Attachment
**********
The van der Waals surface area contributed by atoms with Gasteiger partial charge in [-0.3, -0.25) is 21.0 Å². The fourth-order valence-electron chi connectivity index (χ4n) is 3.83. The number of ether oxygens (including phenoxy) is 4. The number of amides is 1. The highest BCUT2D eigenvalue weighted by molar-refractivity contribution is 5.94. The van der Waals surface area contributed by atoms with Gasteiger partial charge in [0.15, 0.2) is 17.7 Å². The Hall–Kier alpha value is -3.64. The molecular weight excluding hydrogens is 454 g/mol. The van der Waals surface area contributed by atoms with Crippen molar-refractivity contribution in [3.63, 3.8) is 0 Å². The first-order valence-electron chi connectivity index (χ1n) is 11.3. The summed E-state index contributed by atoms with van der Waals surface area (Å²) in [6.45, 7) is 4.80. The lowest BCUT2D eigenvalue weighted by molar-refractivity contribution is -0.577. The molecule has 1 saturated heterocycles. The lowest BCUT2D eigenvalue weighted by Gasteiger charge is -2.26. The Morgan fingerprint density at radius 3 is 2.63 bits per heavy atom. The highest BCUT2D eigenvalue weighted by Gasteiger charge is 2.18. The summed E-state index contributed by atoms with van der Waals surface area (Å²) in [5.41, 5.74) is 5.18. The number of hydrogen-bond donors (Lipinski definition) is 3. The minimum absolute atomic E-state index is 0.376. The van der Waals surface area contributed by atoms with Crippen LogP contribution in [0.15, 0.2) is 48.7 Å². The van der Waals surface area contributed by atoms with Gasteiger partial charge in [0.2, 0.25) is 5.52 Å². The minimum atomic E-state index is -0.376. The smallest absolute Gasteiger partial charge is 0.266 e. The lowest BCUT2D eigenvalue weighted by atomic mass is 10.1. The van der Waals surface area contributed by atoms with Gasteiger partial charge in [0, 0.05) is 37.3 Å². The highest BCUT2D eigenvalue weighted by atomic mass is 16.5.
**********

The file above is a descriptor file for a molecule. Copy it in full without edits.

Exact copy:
The van der Waals surface area contributed by atoms with Gasteiger partial charge in [-0.3, -0.25) is 21.0 Å². The fourth-order valence-electron chi connectivity index (χ4n) is 3.83. The number of ether oxygens (including phenoxy) is 4. The number of amides is 1. The highest BCUT2D eigenvalue weighted by molar-refractivity contribution is 5.94. The van der Waals surface area contributed by atoms with Gasteiger partial charge in [0.15, 0.2) is 17.7 Å². The Hall–Kier alpha value is -3.64. The molecular weight excluding hydrogens is 454 g/mol. The van der Waals surface area contributed by atoms with Crippen molar-refractivity contribution in [3.63, 3.8) is 0 Å². The first-order valence-electron chi connectivity index (χ1n) is 11.3. The summed E-state index contributed by atoms with van der Waals surface area (Å²) in [6.45, 7) is 4.80. The lowest BCUT2D eigenvalue weighted by molar-refractivity contribution is -0.577. The molecule has 1 saturated heterocycles. The lowest BCUT2D eigenvalue weighted by Gasteiger charge is -2.26. The Morgan fingerprint density at radius 3 is 2.63 bits per heavy atom. The highest BCUT2D eigenvalue weighted by Gasteiger charge is 2.18. The summed E-state index contributed by atoms with van der Waals surface area (Å²) in [5.41, 5.74) is 5.18. The number of hydrogen-bond donors (Lipinski definition) is 3. The minimum absolute atomic E-state index is 0.376. The van der Waals surface area contributed by atoms with Crippen LogP contribution in [0.15, 0.2) is 48.7 Å². The van der Waals surface area contributed by atoms with Gasteiger partial charge in [0.2, 0.25) is 5.52 Å². The minimum atomic E-state index is -0.376. The smallest absolute Gasteiger partial charge is 0.266 e. The lowest BCUT2D eigenvalue weighted by atomic mass is 10.1. The van der Waals surface area contributed by atoms with Gasteiger partial charge in [0, 0.05) is 37.3 Å². The highest BCUT2D eigenvalue weighted by atomic mass is 16.5.